The Week of the Scone

Ever since the tea at AubreyRose, I’ve been hooked on scones.  I just made my third batch! Scones originated in Scotland.  It is said that the name came from the Stone of Destiny, or Scone.  The Stone of Destiny, Scone, is an large oblong block of red sandstone which has been used for centuries as the place where Scottish kings were crowned.  This stone has significant importance to Scotland! When Scotland fell under the rule of England around 1200, the stone was taken as a spoils of war and moved to Westminster Abby.  There was a treaty in the 1300 signed by both sides in which the stone was to have been returned to Scotland.  Guess what? England didn’t return the stone.  On Christmas Day 1950, four Scottish students broke into Westminster Abby and stole the stone, accidentally breaking it in two during the process.  In 1951, the stone was in possession of the Church of Scotland, when English authorities found out they demanded its return.  Finally in 1996 during a large ceremony on the border between Scotland and England, the stone was handed back to Scotland.  It is on display in Edinburgh Castle.  Provisions were made that the stone would be borrowed by England for the coronation of royalty.  In 2008, The Stone of Destiny a full length movie was released with the advertising subtitle: A Heist 600 years In The Making. It is quite a brilliant movie, the hubs and I really enjoyed it.  We didn’t know any of this history.  Of course, while we watched the iPad was continually in use looking up facts. 😎 Both of us have lines from Scotland in our heritage; mine is Malcolm and hubs is Ewing.  I’m saying that’s the reason why we’re hooked on scones right now! 😎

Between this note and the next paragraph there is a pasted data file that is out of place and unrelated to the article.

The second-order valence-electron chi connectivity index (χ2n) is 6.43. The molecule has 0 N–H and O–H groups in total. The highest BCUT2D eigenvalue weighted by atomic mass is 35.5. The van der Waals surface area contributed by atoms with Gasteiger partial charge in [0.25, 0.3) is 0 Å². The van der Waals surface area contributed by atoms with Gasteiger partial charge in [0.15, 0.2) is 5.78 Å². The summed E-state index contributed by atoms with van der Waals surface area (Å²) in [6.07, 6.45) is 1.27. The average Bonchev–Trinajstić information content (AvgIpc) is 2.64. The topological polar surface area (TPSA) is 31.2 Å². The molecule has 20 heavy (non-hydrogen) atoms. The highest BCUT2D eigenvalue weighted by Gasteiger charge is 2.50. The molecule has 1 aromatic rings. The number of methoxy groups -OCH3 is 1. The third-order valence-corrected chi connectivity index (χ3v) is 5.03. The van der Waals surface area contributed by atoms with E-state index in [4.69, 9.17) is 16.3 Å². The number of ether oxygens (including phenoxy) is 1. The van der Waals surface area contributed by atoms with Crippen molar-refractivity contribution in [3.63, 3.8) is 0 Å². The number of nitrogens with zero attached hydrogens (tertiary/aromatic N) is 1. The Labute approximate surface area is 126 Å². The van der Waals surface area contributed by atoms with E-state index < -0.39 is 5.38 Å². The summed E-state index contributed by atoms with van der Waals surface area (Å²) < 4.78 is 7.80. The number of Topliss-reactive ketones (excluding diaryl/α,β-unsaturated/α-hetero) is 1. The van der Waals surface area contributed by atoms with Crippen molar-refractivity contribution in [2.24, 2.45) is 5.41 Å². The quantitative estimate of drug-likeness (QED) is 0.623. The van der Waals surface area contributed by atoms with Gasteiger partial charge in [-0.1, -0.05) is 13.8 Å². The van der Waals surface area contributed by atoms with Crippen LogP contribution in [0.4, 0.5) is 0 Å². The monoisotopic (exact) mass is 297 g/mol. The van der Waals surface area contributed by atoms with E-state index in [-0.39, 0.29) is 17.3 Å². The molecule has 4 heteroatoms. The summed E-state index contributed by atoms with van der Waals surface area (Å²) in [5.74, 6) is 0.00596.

The scones we eat are a quick bread.  The original scones were triangular-shaped made with oats and baked on a griddle.  Today there are many more varieties.  Most are made with flour and butter and shaped as triangles, rounds, diamonds, and squares.  And then, there are mine.  I’m too lazy to roll out the dough and cut so I roll a ball and squish.  So, I guess squished can also quality as a shape. Some scone recipes are cake-like and some are like rocks, I like the scones that are more biscuit textured. Enjoy!

A guest to my site writes the blog Lorna’s Tearoom Delights she says her site is about “Enjoying tea and tearooms around Scotland”. She has her first guidebook to “splendid” Scottish tearooms.  That is on my list for a visit to Scotland.  I really do have to see the ruins of the Malcolm castle which is said to be haunted!

Susan’s Cranberry-Walnut Scones

Ingredients:

1 egg
1/2 cup of sugar
2 cups of flour
2 teaspoon of baking powder
1/4 cup butter, cold and cut into small pieces
1 cup cranberries*
1/2 cup walnuts**
1/2 cup milk – might need a tad more